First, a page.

Small leagues of highly competitive teams are often decided when the best two meet. The Gentle Giants RFC prepared well for the '08 Shuto League competition. We observed them attracting large squads to training and playing their previous encounters with discipline and determination. But...On Sunday the 8th of November, the Gentle Giants RFC faced a full and fearsome Tokyo Gaijin regiment.
As if an almost full complement of troops was not enough, talented new faces also bolstered the lines, with Hiroyuki Ikeuchi and Amir Yassari making debuts (well done Amir for making it to the correct ground this time...). Occasional visitor Alexis Ottenwaelter was also in attendance, fortunately once again in Tokyo on business. Making a first outing since Sugadaira was Alastair 'face first' Nimmo, whose cheek, fractured on tour, was judged adequately repaired from reconstructive surgery.The battlefield was the premium Inagi stadium, best ground on the Shuto circuit and the pitch on which the representative 'New Zealand Ambassador's Cup' match is played in mid December. The ground was wide, flat, hard, and well protected from the wind. Expectations were for an exciting and watchable encounter. The men who made it happen for us were Jesse Cutler at the organisational end and Blake Walker as linesman.
Small leagues of highly competitive teams are often decided when the best two meet. The Gentle Giants RFC prepared well for the ’08 Shuto League competition. We observed them attracting large squads to training and playing their previous encounters with discipline and determination. But…On Sunday the 8th of November, the Gentle Giants RFC faced a full and fearsome Tokyo Gaijin regiment.
As if an almost full complement of troops was not enough, talented new faces also bolstered the lines, with Hiroyuki Ikeuchi and Amir Yassari making debuts (well done Amir for making it to the correct ground this time…). Occasional visitor Alexis Ottenwaelter was also in attendance, fortunately once again in Tokyo on business. Making a first outing since Sugadaira was Alastair ‘face first’ Nimmo, whose cheek, fractured on tour, was judged adequately repaired from reconstructive surgery.The battlefield was the premium Inagi stadium, best ground on the Shuto circuit and the pitch on which the representative ‘New Zealand Ambassador’s Cup’ match is played in mid December. The ground was wide, flat, hard, and well protected from the wind. Expectations were for an exciting and watchable encounter. The men who made it happen for us were Jesse Cutler at the organisational end and Blake Walker as linesman.
Play commenced with a sign that the Gentle Giants (GG) had one or two tricks up their sleeves. A low kick-off, making a precise bounce about 3m past the line was retrieved by their centre to grab them
immediate territory and possession. Shortly after, their moves from the breakdown revealed the tech
nical expertise that probably lead to their hitherto unbeaten record. Capable handling and movement by their loose forwards looked dangerous, and when the option was open, fast balls to the back line were delivered. However, the game plan that they envisioned was not allowed to succeed. Their forward moves depended on winning quick scrums and battering the opposition, and the backs moves depended on some line breaking and tackle dodging. The Gaijin responded to all these challenges with a winning resolve, playing one of their best defensive matches of the season. After one shaky scrum in the opening stages of the match, the front row of Scoobie Mynah, Toru Kanamori, and Takayuki Kitajima held firm for the Gaijin and managed to steal a couple of rotations from the GGs. Behind them Murray Cl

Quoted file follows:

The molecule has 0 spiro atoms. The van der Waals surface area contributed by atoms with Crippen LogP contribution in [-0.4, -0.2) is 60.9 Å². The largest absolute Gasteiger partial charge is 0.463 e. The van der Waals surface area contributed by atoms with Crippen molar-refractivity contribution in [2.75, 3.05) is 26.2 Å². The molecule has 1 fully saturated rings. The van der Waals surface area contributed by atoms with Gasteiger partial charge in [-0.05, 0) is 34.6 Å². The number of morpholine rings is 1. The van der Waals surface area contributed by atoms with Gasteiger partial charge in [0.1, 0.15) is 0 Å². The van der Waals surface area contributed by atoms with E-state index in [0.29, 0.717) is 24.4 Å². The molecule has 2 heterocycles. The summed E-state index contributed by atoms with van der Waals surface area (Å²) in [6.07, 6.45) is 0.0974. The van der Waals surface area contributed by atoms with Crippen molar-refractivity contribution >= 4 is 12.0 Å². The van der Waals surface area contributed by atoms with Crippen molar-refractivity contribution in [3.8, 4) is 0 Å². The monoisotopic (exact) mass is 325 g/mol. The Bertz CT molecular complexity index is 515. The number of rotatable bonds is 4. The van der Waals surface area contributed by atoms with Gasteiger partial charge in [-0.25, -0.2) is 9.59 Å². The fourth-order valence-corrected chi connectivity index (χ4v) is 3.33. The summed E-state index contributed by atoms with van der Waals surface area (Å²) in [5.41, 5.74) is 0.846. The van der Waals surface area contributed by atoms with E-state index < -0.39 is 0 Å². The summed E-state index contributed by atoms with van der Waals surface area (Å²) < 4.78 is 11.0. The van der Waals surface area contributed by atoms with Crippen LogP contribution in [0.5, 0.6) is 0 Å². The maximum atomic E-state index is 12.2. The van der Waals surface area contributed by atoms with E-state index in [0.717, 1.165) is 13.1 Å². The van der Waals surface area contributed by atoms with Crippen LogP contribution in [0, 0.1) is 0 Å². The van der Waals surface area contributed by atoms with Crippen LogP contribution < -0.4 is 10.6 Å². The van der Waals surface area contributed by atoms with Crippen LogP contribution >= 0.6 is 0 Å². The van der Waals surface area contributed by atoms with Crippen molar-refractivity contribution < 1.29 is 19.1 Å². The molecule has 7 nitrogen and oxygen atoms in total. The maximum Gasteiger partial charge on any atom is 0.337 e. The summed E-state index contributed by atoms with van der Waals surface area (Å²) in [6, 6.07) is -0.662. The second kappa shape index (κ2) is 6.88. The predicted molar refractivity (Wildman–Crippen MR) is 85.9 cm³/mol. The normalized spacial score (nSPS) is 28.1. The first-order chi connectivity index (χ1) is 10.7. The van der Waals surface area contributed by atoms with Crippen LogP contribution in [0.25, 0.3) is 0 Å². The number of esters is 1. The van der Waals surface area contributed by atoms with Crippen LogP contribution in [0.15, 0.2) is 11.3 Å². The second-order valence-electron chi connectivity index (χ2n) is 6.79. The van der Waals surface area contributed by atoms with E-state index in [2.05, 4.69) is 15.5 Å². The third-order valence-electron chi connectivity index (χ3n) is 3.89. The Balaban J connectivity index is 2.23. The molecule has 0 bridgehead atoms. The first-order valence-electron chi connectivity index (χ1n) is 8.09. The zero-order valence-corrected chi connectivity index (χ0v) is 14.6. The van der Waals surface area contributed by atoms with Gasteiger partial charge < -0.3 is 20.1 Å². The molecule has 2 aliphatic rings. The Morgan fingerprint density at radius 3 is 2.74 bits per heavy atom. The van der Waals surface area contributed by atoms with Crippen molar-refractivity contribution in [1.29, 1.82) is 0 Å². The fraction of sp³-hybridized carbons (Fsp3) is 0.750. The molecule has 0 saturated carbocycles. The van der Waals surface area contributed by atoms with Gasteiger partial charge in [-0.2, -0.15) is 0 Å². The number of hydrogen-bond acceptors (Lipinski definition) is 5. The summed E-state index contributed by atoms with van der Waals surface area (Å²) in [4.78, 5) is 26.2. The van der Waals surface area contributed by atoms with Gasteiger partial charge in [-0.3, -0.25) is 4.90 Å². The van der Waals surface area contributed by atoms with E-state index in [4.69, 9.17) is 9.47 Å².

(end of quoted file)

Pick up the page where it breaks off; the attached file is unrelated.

arke and Kevin Rebay kept the force on, and with Paulo B-E-R-RI-O-Z-A-B-A-L and Dave Kelver flanking, and Joffa Harris at 8, the tackling was watertight.After a period of pressure in the middle of the first half, Matt Downer put the high ball up, and must have been pleased to see the footspeed of Aki (Tsumugi Akiba) charging down the middle of the pitch, being first there to apply pressure that eventually led to a GG mistake. This started a spell of Gaijin pressure that led to the GG 22 line, where, after a turn over the GG full back took a clearing kick that veered to the middle of the pitch. Apisai Bati retrieved the ball and sped up field, fending off 2 tackles before offloading to Lonnie Childress who continued to progress to the opposition 22. After the ensuing ruck, half Rory Brown connected with Joffa Harris who brought in one tackler and then threw a cutout pass to Hitoshi Chihara who charged for the corner. The man who was cut out, Kevin Rebay, then doubled around Chihara. With his strength and foot speed, Chihara would probably have beaten his last remaining challenger, but instead unselfishly drew the last defender and moved the try-destined ball to Rebay in support. Rebay ran the last few metres unchallenged and the TGRFC were ahead on the scoreboard 5 v 0. Matt Downer unfortunately missed the conversion from wide out, leaving a zero comfort zone.
As with the first try, the second score was also a team effort, with almost every team member laying
claim to a touch en-route to the try line. Whilst the team was coping well with the attacking moves